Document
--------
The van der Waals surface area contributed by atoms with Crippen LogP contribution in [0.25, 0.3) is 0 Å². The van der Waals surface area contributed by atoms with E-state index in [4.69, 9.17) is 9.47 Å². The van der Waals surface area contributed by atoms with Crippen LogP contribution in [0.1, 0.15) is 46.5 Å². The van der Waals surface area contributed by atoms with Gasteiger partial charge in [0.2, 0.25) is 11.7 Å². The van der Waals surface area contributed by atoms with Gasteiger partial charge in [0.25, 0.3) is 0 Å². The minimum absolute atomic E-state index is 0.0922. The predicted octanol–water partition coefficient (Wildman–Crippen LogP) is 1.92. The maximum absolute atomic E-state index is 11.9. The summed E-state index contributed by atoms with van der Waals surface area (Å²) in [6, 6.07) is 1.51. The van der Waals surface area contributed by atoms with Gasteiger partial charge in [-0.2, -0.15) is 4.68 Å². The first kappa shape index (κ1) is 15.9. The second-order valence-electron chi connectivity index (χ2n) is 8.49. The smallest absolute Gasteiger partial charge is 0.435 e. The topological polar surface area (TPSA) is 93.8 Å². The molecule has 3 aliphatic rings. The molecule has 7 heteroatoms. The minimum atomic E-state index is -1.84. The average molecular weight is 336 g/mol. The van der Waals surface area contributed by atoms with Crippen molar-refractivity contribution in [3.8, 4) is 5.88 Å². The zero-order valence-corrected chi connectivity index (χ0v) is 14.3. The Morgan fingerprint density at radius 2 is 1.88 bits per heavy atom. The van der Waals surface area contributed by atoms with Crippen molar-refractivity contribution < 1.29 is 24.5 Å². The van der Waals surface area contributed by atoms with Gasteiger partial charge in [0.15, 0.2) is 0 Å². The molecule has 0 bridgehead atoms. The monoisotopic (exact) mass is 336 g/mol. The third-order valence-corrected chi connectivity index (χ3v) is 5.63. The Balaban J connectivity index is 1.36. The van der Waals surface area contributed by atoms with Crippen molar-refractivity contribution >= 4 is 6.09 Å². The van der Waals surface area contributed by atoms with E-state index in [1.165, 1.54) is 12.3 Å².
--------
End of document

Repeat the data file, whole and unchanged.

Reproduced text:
The van der Waals surface area contributed by atoms with Crippen LogP contribution in [0.25, 0.3) is 0 Å². The van der Waals surface area contributed by atoms with E-state index in [4.69, 9.17) is 9.47 Å². The van der Waals surface area contributed by atoms with Crippen LogP contribution in [0.1, 0.15) is 46.5 Å². The van der Waals surface area contributed by atoms with Gasteiger partial charge in [0.2, 0.25) is 11.7 Å². The van der Waals surface area contributed by atoms with Gasteiger partial charge in [0.25, 0.3) is 0 Å². The minimum absolute atomic E-state index is 0.0922. The predicted octanol–water partition coefficient (Wildman–Crippen LogP) is 1.92. The maximum absolute atomic E-state index is 11.9. The summed E-state index contributed by atoms with van der Waals surface area (Å²) in [6, 6.07) is 1.51. The van der Waals surface area contributed by atoms with Gasteiger partial charge in [-0.2, -0.15) is 4.68 Å². The first kappa shape index (κ1) is 15.9. The second-order valence-electron chi connectivity index (χ2n) is 8.49. The smallest absolute Gasteiger partial charge is 0.435 e. The topological polar surface area (TPSA) is 93.8 Å². The molecule has 3 aliphatic rings. The molecule has 7 heteroatoms. The minimum atomic E-state index is -1.84. The average molecular weight is 336 g/mol. The van der Waals surface area contributed by atoms with Crippen molar-refractivity contribution in [3.8, 4) is 5.88 Å². The zero-order valence-corrected chi connectivity index (χ0v) is 14.3. The Morgan fingerprint density at radius 2 is 1.88 bits per heavy atom. The van der Waals surface area contributed by atoms with Crippen molar-refractivity contribution < 1.29 is 24.5 Å². The van der Waals surface area contributed by atoms with Gasteiger partial charge in [0.15, 0.2) is 0 Å². The molecule has 0 bridgehead atoms. The monoisotopic (exact) mass is 336 g/mol. The third-order valence-corrected chi connectivity index (χ3v) is 5.63. The Balaban J connectivity index is 1.36. The van der Waals surface area contributed by atoms with Crippen molar-refractivity contribution >= 4 is 6.09 Å². The van der Waals surface area contributed by atoms with E-state index in [1.165, 1.54) is 12.3 Å².